Smoking cessation reduces the cardiovascular risk but increases body weight. We investigated the risk of subsequent myocardial infarction and ischemic stroke according to weight gain after smoking cessation, using a nationwide population based cohort. We enrolled 3,797,572 Korean adults aged over 40 years who participated in national health screenings between 2009 and 2010. Subjects who quit smoking were classified into three subgroups according to the weight change between baseline and 4 years prior. Myocardial infarctions and ischemic strokes were followed until the end of 2015. We compared the hazard ratios among smoking cessation subgroups, non-smokers, and current smokers. The mean changes in weight (1.5 ± 3.9 kg) of the smoking cessation group were higher than those of the other groups (p < 0.0001). A total of 31,277 and 46,811 subjects were newly diagnosed with myocardial infarction and ischemic stroke, respectively. Regardless of weight change, all subgroups of smoking cessation had significantly less risk than current smokers. The subgroup of smoking cessation with weight gain over 4kg showed the lowest risk for myocardial infarctions (hazard ratio 0.646, 95% confidence interval 0.583–0.714, p < 0.0001) and ischemic strokes (hazard ratio 0.648, 95% confidence interval 0.591–0.71, p < 0.0001) after multivariable adjustment. In conclusion, weight gain after smoking cessation did not adversely affect the cardiovascular protective effect.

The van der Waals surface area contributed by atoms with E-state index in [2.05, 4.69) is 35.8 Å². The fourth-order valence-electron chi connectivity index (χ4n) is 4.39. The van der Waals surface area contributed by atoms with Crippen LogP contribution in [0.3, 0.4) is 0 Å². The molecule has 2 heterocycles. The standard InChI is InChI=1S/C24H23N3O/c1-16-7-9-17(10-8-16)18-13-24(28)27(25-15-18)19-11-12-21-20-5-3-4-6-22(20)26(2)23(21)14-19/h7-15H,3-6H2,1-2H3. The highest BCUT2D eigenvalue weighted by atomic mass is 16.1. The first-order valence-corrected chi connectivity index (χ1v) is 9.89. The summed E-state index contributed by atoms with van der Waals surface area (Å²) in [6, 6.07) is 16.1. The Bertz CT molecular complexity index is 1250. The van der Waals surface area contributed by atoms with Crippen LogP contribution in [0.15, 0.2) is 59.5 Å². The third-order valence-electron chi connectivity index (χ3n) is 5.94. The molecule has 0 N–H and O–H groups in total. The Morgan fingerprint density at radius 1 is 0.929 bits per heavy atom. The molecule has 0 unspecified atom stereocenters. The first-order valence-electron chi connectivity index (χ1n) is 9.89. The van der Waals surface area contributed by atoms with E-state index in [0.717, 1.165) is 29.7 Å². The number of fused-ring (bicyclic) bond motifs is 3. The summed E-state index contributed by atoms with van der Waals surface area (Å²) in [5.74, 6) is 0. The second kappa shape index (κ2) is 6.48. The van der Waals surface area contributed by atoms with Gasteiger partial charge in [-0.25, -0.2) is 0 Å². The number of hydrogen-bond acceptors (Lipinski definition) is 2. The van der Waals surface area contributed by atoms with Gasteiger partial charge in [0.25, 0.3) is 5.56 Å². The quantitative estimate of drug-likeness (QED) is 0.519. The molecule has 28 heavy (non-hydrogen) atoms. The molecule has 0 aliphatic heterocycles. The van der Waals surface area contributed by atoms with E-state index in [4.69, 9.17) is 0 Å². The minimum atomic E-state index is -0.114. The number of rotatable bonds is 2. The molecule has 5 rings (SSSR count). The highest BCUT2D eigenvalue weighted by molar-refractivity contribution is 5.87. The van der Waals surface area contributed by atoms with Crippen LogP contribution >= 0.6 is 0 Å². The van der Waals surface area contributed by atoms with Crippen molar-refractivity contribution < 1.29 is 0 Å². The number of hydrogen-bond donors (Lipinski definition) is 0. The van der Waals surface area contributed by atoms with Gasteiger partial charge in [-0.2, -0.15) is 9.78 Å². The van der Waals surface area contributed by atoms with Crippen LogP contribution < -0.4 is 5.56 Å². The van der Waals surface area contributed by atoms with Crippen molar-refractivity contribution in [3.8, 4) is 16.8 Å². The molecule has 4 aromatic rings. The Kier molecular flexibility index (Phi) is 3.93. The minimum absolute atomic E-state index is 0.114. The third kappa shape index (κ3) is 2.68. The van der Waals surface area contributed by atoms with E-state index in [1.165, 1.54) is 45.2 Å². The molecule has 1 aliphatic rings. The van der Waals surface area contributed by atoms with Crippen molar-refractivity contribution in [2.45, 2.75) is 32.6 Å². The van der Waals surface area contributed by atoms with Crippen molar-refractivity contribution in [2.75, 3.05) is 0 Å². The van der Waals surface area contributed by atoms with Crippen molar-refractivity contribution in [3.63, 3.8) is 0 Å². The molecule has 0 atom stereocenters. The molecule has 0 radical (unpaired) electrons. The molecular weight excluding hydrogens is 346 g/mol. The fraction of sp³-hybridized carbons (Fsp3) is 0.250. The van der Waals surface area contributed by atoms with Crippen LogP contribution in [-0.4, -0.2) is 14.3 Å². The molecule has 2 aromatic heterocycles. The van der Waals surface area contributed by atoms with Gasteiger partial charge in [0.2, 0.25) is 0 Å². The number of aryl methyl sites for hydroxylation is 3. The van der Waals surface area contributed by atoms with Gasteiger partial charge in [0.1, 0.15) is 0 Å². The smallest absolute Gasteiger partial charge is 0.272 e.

Citation: Cho J-H, Kwon H-M, Park S-E, Jung J-H, Han K-D, Park Y-G, et al. (2020) Protective effect of smoking cessation on subsequent myocardial infarction and ischemic stroke independent of weight gain: A nationwide cohort study. PLoS ONE 15(7): e0235276. https://doi.org/10.1371/journal.pone.0235276
Editor: Michael Cummings, Medical University of South Carolina, UNITED STATES
Received: January 15, 2020; Accepted: June 12, 2020; Published: July 16, 2020